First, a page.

I think that’s how it is. Our good memories trick us a little bit. They tie us to a place…to a person…to a school…to a job. We pine for that situation or place where we used to belong, wishing we could have it back because of the accompanying positive feelings.

When the reality is, we can never have exactly what we had in the past because we have changed since we had what we now pine for. We have to take those old memories, enjoy them for what they are and if we need to, grieve the loss of  what we used to have so we can be released.

When I visited Denver this Spring, it hit me. I’m finally not pining for Colorado like I used to anymore. What I had in the early 2000’s was the excitement of living on my own for the first time, very little responsibility (a.k.a. no kids), young love and nature’s playground to explore. Denver has changed since I lived there, too. The prices and population have skyrocketed, along with my responsibilities. There’s a hipster vibe that I probably couldn’t stomach for long and a love affair with weed that is downright juvenile.

I’ve changed, too. I still love the mountains and sunny days. I love to be outdoors and camp. But my independent spirit is something I’m more interested in cultivating in my kids. My sense of adventure is currently channeled into making sure my family has it’s own fun culture. And I don’t want to be any place but the place God has called me to, and right now that’s Wisconsin….which I might add, is pretty beautiful as well.

I’m not exactly sure how or when the pining stopped, but I think it was mostly a result of watching God’s hand in the subsequent moves we made, knowing that he had reasons for every place we lived, even though it wasn’t Colorado.

If there’s something pulling you to your past, where you used to belong, celebrate it, let it go, mourn it if needed. But don’t let it consume your present. Don’t give up living now for re-living then.  You don’t have to own, be married to, live in or be enrolled at the past place of belonging that haunts you. You’re already carrying the impressions, growth, emotions and knowledge garnered from that place of with you. Use them for your present. Watch what God is doing and trust his purposes.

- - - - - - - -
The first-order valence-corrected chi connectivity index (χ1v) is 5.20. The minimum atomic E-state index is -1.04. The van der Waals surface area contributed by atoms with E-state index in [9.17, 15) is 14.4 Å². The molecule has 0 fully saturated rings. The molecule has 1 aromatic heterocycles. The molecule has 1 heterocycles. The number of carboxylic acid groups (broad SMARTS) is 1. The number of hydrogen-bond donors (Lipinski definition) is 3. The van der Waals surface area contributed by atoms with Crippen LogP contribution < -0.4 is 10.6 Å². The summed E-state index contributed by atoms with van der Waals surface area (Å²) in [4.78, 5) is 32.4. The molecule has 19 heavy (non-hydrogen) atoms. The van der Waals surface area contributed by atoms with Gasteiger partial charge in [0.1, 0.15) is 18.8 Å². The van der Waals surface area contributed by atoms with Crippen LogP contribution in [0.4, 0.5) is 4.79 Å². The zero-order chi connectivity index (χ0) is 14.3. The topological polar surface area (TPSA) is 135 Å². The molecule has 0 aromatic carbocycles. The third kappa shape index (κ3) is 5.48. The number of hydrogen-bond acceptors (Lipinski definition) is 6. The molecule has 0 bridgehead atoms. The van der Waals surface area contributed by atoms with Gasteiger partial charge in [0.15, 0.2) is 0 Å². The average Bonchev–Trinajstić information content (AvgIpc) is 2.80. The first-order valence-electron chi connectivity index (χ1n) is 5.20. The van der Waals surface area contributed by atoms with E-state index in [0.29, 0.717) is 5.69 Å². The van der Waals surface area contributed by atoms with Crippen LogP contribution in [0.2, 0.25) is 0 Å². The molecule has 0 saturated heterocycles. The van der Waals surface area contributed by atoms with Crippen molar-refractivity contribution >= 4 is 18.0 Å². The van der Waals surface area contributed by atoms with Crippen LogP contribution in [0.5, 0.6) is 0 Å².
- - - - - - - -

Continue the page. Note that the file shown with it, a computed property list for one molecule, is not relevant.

Colorado, maybe you could save me a little plot of land somewhere for someday. Somewhere where the beetle-kill epidemic isn’t rampant? If not, thanks for the memories—I’ll carry them with me always. And I’ll be back to visit soon.

And as for high school dreams, be careful what you wish for. They just might come true.

 

Comments

  1. Precious Denver! It never let’s go! Very well out in every way:)

    • It keeps you in it’s grip. I’ll always have a part of my heart there. A good start would be to not be pregnant or nursing and be able to go on a backpacking trip! Maybe someday we can have a Redbud one!

  2. I love this. Especially “if theres something pulling you to your past….don’t let it consume your present.” Such good advice. We all do that in some way, maybe not to a place, but to any one of many things. Great, Heidi.